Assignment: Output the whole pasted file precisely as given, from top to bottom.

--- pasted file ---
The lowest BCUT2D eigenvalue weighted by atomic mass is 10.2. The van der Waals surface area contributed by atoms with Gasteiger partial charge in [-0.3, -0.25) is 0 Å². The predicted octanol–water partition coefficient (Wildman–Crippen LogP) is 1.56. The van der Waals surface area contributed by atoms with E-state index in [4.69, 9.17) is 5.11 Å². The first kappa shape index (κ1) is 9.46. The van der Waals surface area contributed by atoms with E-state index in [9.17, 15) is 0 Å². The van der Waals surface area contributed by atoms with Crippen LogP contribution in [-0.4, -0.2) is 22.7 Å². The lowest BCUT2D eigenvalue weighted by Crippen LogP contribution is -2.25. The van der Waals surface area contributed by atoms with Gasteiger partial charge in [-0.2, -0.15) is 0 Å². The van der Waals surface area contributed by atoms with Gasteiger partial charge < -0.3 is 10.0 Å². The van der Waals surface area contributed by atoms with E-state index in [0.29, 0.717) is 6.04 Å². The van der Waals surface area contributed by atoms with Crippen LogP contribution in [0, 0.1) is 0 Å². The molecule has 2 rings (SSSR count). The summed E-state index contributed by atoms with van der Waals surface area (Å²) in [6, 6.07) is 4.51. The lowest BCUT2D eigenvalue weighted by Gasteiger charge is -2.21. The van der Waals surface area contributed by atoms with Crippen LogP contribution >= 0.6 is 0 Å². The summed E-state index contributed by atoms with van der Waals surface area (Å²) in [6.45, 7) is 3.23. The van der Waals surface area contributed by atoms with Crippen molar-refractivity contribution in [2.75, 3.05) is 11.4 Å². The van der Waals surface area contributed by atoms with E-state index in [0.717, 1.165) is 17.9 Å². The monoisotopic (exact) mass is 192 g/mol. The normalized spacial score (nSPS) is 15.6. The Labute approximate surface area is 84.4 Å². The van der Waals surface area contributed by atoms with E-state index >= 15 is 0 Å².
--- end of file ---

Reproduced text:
The lowest BCUT2D eigenvalue weighted by atomic mass is 10.2. The van der Waals surface area contributed by atoms with Gasteiger partial charge in [-0.3, -0.25) is 0 Å². The predicted octanol–water partition coefficient (Wildman–Crippen LogP) is 1.56. The van der Waals surface area contributed by atoms with E-state index in [4.69, 9.17) is 5.11 Å². The first kappa shape index (κ1) is 9.46. The van der Waals surface area contributed by atoms with E-state index in [9.17, 15) is 0 Å². The van der Waals surface area contributed by atoms with Crippen LogP contribution in [-0.4, -0.2) is 22.7 Å². The lowest BCUT2D eigenvalue weighted by Crippen LogP contribution is -2.25. The van der Waals surface area contributed by atoms with Gasteiger partial charge in [-0.2, -0.15) is 0 Å². The van der Waals surface area contributed by atoms with Gasteiger partial charge < -0.3 is 10.0 Å². The van der Waals surface area contributed by atoms with E-state index in [0.29, 0.717) is 6.04 Å². The van der Waals surface area contributed by atoms with Crippen LogP contribution in [0, 0.1) is 0 Å². The molecule has 2 rings (SSSR count). The summed E-state index contributed by atoms with van der Waals surface area (Å²) in [6, 6.07) is 4.51. The lowest BCUT2D eigenvalue weighted by Gasteiger charge is -2.21. The van der Waals surface area contributed by atoms with Crippen LogP contribution >= 0.6 is 0 Å². The summed E-state index contributed by atoms with van der Waals surface area (Å²) in [6.45, 7) is 3.23. The van der Waals surface area contributed by atoms with Crippen molar-refractivity contribution in [2.75, 3.05) is 11.4 Å². The van der Waals surface area contributed by atoms with E-state index in [0.717, 1.165) is 17.9 Å². The monoisotopic (exact) mass is 192 g/mol. The normalized spacial score (nSPS) is 15.6. The Labute approximate surface area is 84.4 Å². The van der Waals surface area contributed by atoms with E-state index >= 15 is 0 Å².